After we left Hungry Hill, we headed toward our last planned campsite: Roches Campervan and Campsite in County Wexford. We took a bit of a detour because when you're in that part of Ireland going to the Rock of Cashel is a must. We skipped Blarney Castle (too touristy & I've heard some nasty things about what happens on that rock at night!) knowing that the Rock was also touristy. As luck would have it, there was maintenance going on that day and we were able to park and get into the castle for free. As luck would have it, there were very few people there and no tour busses. (For more on our detour visit Life in a Small Town and click on County Tipperary.)
|Rock of Cashel|
We stayed long enough to eat lunch at O'Neill's and walk through the castle, then we were back on the road. Along the way we passed the place where the cider we enjoyed is made. We didn't stop to see if they gave tours. It didn't look like they had a place open to the public, but I wonder if we would have been able to get a tour if we had stopped.
Roches Campground is right on Bannow Bay and is a working dairy farm. We paid half of our night's stay as a deposit online and were told we could pay the rest before we left the next morning. (Make sure you have cash!) As we arrived we were greeted with views of Bannow Bay over the field.
We almost had the place to ourselves; there was one other person sharing the concrete. Just across the bay, you can see where the Normans landed in 1169.
|Site of the Norman Invasion in the background|
Since there were only 2 campers, the site was extremely quiet. The views were spectacular.
|Roches Campvan and Campsite|
|View from the top of the hill of Roches Campervan and Campsite|
The campground is very clean and well-kept. Electricity is available at the site, but there is no wi-fi. There is a common area with a camp kitchen (of course...it's Ireland!) and really nice bathrooms.
|View from the campsite up the hill to the common areas|
In the picture below you can see the coffee trailer that is used during the high season. They also have live music during that time, but the owner had traditional Irish music playing over the speakers for us since we were there during the off-season.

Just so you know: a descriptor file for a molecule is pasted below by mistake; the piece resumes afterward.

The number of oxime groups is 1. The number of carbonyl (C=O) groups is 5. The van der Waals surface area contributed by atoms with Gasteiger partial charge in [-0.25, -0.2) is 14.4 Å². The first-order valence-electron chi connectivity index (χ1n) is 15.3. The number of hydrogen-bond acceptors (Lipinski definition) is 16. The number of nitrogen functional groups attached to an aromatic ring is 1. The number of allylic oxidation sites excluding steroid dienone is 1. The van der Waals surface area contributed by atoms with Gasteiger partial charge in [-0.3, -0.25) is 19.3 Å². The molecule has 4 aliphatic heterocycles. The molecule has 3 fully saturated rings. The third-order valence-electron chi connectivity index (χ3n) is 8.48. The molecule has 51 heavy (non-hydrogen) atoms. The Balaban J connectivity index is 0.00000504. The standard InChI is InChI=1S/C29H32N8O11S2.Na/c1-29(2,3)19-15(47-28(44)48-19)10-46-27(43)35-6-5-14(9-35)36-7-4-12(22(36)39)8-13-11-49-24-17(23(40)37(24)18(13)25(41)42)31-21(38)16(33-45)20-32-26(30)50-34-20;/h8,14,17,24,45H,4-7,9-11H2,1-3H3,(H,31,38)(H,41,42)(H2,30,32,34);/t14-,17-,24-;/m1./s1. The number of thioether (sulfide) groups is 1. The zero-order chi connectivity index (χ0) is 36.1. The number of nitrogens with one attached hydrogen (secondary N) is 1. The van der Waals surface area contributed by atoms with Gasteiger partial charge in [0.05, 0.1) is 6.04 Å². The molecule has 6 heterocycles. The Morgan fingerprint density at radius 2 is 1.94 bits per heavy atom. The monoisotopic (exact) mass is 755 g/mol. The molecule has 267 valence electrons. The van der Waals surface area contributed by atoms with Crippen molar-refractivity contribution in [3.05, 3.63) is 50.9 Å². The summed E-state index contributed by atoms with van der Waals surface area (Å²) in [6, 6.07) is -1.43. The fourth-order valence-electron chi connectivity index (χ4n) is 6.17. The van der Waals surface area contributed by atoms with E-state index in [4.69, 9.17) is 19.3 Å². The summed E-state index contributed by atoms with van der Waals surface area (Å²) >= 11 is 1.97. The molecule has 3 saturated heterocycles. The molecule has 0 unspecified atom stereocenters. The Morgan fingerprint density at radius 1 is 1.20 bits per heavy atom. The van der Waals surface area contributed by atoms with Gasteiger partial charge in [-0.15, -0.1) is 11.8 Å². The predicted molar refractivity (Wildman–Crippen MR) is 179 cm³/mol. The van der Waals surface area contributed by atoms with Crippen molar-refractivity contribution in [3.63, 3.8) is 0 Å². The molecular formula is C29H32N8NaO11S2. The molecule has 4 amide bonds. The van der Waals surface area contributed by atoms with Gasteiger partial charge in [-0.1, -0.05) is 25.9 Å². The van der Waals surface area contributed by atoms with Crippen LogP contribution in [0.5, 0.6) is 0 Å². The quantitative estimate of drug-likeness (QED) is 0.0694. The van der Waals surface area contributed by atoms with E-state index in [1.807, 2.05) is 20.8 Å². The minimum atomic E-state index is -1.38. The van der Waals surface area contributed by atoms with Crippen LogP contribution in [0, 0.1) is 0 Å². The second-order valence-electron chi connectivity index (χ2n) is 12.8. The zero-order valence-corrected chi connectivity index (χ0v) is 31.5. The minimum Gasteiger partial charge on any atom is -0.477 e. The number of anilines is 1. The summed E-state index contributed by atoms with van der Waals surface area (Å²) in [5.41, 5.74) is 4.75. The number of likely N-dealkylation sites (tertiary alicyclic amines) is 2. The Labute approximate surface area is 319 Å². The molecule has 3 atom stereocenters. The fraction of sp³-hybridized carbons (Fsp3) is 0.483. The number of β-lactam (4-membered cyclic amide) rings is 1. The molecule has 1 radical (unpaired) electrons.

The next day we headed to the Hook Peninsula. A lady I met in Clifden was from the area and told me to promise that we would see Tintern Abbey and the Hook Lighthouse. I told her the lighthouse was the reason we stopped here but I didn't know about the abbey. It turned out to be Robert's favorite castle/abbey of the trip.
|Tintern Abbey was established in 1131.|
|It was used as a residence until 1959.|
We had some time before it opened so we strolled around a battlemented bridge and a church.
|18th-century Battlemented Bridge|
|The Battlemented Bridge|
|The church was rebuilt in the late 16th/17th centuries and was probably used by the local laypeople.|
|The Hook Lighthouse was constructed in the 1100s|
|View from the top of the lighthouse|
Both are things you won't want to miss. Seal and whale-watching are popular activities during certain times of the year.
*Sidenote: A man in the lighthouse gift shop told me that Carnavan Beach was a good place to park the van and spend the night. We didn't drive by and check it out so I can't confirm this.
We only stayed one night at Roches, although we talked about staying another one. I would love to go back during the high-season. Our plan was to hopefully find someplace to stop for the night in Wexford similar to what we saw in Castletownbere. After Tintern Abbey & the lighthouse, we decided to go ahead and start heading to Wexford. As I said in the post Camping in Ireland Without Reservations, we were disappointed at first. Every time something didn't seem to go as we hoped, something better happened.
For more information about what we did and saw in Ireland, visit Life in a Small Town.